There are those times of desire, need, intense need. … We stare wantingly at the smartphone on a desk or end table waiting — nay begging — to be picked up.
Our minds race. … We wipe that drop of sweat from our brow. Our hearts beat a little faster. We shake with anticipation as we try to resist but can’t. … Our hands reach with a speed and precision that affords the perfect grip as we grab our phones and …
Call it smartphone addiction.
Yes, it’s real. Psychologists have even come up with a name for it: nomophobia. It is the fear of being without one’s phone.
In 2013, Psychology Today said it affected 40 percent of the population. A year later, that figure grew to 66 percent and included a deeper dive:
Sixty-five percent, or about 2 in 3 people, sleep with or next to their smartphones. (Among college students, it’s even higher).
Thirty-four percent admitted to answering their cellphone during intimacy with their partner. (What happened to being present?)
One in 5 people would rather go without shoes for a week than take a break from their phone. (It’s a good way to lose your sole and your soul.)
More than half never switch off their phone. (That’s an addiction.)
The first point’s probably not indicative of much. Many people use their phones as alarms clocks. It’s unlikely they’re kissing the phones and saying, “Good night, snookums,” while propping the device up with its own pillow (and if they are, then perhaps reaching out to a professional is indeed necessary).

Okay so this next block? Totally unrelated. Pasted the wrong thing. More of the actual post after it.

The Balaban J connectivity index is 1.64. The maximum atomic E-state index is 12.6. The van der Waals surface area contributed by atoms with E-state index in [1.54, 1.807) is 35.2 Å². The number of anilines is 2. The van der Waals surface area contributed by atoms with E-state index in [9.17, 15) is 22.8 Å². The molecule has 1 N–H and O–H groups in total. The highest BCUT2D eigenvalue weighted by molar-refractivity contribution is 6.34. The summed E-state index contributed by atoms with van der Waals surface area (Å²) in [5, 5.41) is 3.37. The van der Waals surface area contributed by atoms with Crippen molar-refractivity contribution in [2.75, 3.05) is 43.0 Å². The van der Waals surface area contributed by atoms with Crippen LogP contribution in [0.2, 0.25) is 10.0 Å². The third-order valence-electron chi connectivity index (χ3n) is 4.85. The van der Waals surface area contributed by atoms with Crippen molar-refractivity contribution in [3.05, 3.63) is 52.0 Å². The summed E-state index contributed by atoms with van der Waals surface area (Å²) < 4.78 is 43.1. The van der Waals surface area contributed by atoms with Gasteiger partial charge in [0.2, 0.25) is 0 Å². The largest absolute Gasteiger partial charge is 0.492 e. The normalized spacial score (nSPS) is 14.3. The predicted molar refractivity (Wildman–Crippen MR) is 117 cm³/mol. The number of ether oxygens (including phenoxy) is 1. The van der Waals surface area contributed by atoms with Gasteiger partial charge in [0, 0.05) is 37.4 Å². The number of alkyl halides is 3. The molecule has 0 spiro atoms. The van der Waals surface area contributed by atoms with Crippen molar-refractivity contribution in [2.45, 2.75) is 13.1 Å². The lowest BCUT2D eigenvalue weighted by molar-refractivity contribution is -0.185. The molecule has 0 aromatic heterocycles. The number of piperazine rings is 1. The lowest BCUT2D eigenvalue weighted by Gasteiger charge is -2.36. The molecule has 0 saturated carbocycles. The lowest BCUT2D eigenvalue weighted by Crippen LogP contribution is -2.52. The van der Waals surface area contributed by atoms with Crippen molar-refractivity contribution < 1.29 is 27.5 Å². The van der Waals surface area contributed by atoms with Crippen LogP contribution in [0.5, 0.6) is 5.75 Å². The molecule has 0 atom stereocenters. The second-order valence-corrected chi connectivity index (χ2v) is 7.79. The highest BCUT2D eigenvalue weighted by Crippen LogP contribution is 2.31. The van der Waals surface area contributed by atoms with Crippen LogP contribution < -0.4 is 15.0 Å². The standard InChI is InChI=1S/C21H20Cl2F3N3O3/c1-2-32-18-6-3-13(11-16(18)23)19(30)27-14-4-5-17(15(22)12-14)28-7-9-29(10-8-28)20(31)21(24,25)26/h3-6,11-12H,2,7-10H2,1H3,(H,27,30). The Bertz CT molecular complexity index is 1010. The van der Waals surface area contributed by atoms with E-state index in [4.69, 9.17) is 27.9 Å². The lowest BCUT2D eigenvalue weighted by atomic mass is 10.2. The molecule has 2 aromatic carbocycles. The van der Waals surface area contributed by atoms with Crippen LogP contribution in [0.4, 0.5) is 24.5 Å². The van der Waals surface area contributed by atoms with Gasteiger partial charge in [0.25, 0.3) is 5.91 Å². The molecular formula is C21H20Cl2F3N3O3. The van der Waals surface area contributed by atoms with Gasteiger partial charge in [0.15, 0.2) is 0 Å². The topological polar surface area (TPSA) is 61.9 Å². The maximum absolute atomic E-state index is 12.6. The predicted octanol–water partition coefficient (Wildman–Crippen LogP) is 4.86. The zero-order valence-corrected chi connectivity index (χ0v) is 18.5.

The others points are problematic, but there could be an app for that. (Of course.) Austrian designer Klemens Schillinger has created something called Substitute Phone designed to wean people from their smartphone addictions.
According to The Verge, the facsimile phones are “made of black polyoxymethylene plastic with stone beads embedded in the surface, which allows a user to replicate familiar actions, such as scrolling, pinching or swiping.”
The devices are not yet for sale. But their creation does raise the question of whether a such a device could peel people away from their smartphones in a way similar to how e-cigarettes and vaping devices have allowed people to quit smoking.
Our jury’s out. Is it the sensory satisfaction of holding the phone that’s at the root of the addiction? Or is it the yearning to see if one has a notification some sort? As technology advances, it seems people are less wedded to particular devices than craving to know if personalized information awaits them.
Wristwatch devices for both Apple and Android users exist. The intersection of smart devices with laptops allows for people to get those notifications without having to pick up their phones. We suspect the sweet relief comes from knowing somebody responded to a text, Twitter direct message or Facebook message, more so than from caressing a particular device.
But maybe Schillinger knows something we don’t. Once his faux devices go on sale, the market will provide the answer.
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